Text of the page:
I must admit, I cannot find a scripture that says the righteousness of one person is reckoned to another. The following quote is taken from Vincent’s Word Studies, commentary on Romans 4:5. It is quoted exactly as given:
“Observe that the believer's own faith is reckoned as righteousness. ‘In no passage in Paul’s writings or in other parts of the New Testament, where the phrase to reckon for or the verb to reckon alone is used, is there a declaration that anything belonging to one person is imputed, accounted, or reckoned to another, or a formal statement that Christ’s righteousness is imputed to believers’ (President Dwight, ‘Notes on Meyer’).”
Our differences in belief can be made evident by comparing passages from the Joseph Smith Translation with the King James Version. The strikeouts indicate things removed and the brackets indicate things added.
Rom. 4:5 But to him that
Rom. 4:6 Even as David also describeth the blessedness of the man, unto whom God imputeth righteousness without [the law of] works,
Rom. 4:16 Therefore
Rom. 8:8 So then they that are
Rom. 8:30 Moreover whom he did predestinate, them he also called: and whom he called, them he also
 Penitent: “Suffering pain or sorrow of heart on account of sins, crimes or offenses; contrite; sincerely affected by a sense of guilt and resolving on amendment of life” (Webster’s 1828 Dictionary).
Contrite: “Literally, worn or bruised. Hence, broken-hearted for sin; deeply affected with grief and sorrow for having offended God; humble; penitent; as a contrite sinner” (Ibid.).
 We can imagine that Abraham’s humility was not unlike Nephi’s who said,
O wretched man that I am! Yea, my heart sorroweth because of my flesh; my soul grieveth because of mine iniquities.I am encompassed about, because of the temptations and the sins which do so easily beset me. And when I desire to rejoice, my heart groaneth because of my sins; nevertheless, I know in whom I have trusted. (2 Nephi 4:17-19)
 Recall that after a woman of ill repute anointed Jesus’ feet with oil and washed them with her tears, the Pharisees complained saying, “This man, if he were a prophet, would have known who and what manner of woman this is that toucheth him: for she is a sinner.” Jesus answered by saying, “Wherefore I say unto thee, Her sins, which are many, are forgiven; for she loved much: but to whom little is forgiven, the same loveth little. And he said unto her, Thy sins are forgiven…Thy faith hath saved thee; go in peace.” The point is that we all need much repentance, and if we repent a lot we are forgiven a lot: “as often as my people repent will I forgive them their trespasses against me” (Mosiah 26:30). But if we repent little we are forgiven little and our love and gratitude to God is equally small: “to whom little is forgiven, the same loveth little.” But those who seek repentance are blessed of God. This woman had “wash his feet with [her] tears, and did wipe them with the hairs of her head, and kissed his feet, and anointed them with the ointment.” She had a testimony that Jesus could forgive sins and by her sorrow and actions sought true repentance. But only after she had performed those works did Jesus say, “Thy sins are forgiven.”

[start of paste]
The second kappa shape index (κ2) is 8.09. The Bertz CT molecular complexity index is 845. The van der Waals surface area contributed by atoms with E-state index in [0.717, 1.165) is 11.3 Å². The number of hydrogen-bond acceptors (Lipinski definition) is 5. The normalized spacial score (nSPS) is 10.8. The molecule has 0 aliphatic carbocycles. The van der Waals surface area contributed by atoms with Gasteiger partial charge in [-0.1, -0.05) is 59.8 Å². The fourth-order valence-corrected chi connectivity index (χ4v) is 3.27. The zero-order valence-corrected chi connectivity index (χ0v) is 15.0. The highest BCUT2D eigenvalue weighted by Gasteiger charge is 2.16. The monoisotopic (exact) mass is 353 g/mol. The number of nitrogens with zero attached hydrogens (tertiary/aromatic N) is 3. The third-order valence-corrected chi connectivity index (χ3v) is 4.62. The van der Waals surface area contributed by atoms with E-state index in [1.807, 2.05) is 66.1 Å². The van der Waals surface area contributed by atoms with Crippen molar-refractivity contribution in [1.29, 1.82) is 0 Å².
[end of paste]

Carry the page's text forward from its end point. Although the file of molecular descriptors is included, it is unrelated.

This act was the final test for Abraham to receive a guarantee that he would inherit eternal life. Elder Bruce R. McConkie said,
“By myself have I sworn, saith the Lord,” was the language used by Deity in giving the promise of eternal life “unto Abraham.” (Gen. 22:15-16.) That is, God swore with an oath in his own name that Abraham would be saved, which divine assertion absolutely guaranteed the eventuality. Abraham’s calling and election was thus made sure. (Doctrinal New Testament Commentary, Vol. 3, p. 164)
[This act of being sealed up unto eternal life is] when the ratifying seal of approval is placed upon someone whose calling and election is thereby made sure -- because there are no more conditions to be met by the obedient person. (Ibid. p. 336)
 Paul wrote to the Romans, “if thou shalt confess with thy mouth the Lord Jesus, and shalt believe in thine heart that God hath raised him from the dead, thou shalt be saved. For with the heart man believeth unto righteousness; and with the mouth confession is made unto salvation” (Rom. 10:9-10). They key to understanding the meaning is found in two things. In the phrase “with the heart a man believeth unto righteousness.” Righteousness requires obedience with faith. And “if thou shalt confess with thy mouth the Lord Jesus, and shalt believe in thine heart that God hath raised him from the dead, thou shalt be saved.” Paul is speaking to people who are already making an effort to be obedient to God, but were relying on “the deeds of the law” for their salvation. Faith needed to be added to their effort. As Paul put it, “Did you receive the Spirit by the works of the law or by hearing with faith?” (HCSB, Gal. 3:2).
 From the Book of Mormon we know that after many of the Lamanites were converted to the Gospel they buried their weapons of war. Their king explained it in this way: “since it has been all that we could do…to repent of all our sins and the many murders which we have committed, and to get God to take them away from our hearts, for it was all we could do to repent sufficiently before God that he would take away our stain” (Alma 24:11; italics mine). Their justification (innocence before the law) necessitated faith that Christ can forgive sins and an effort to make restitution.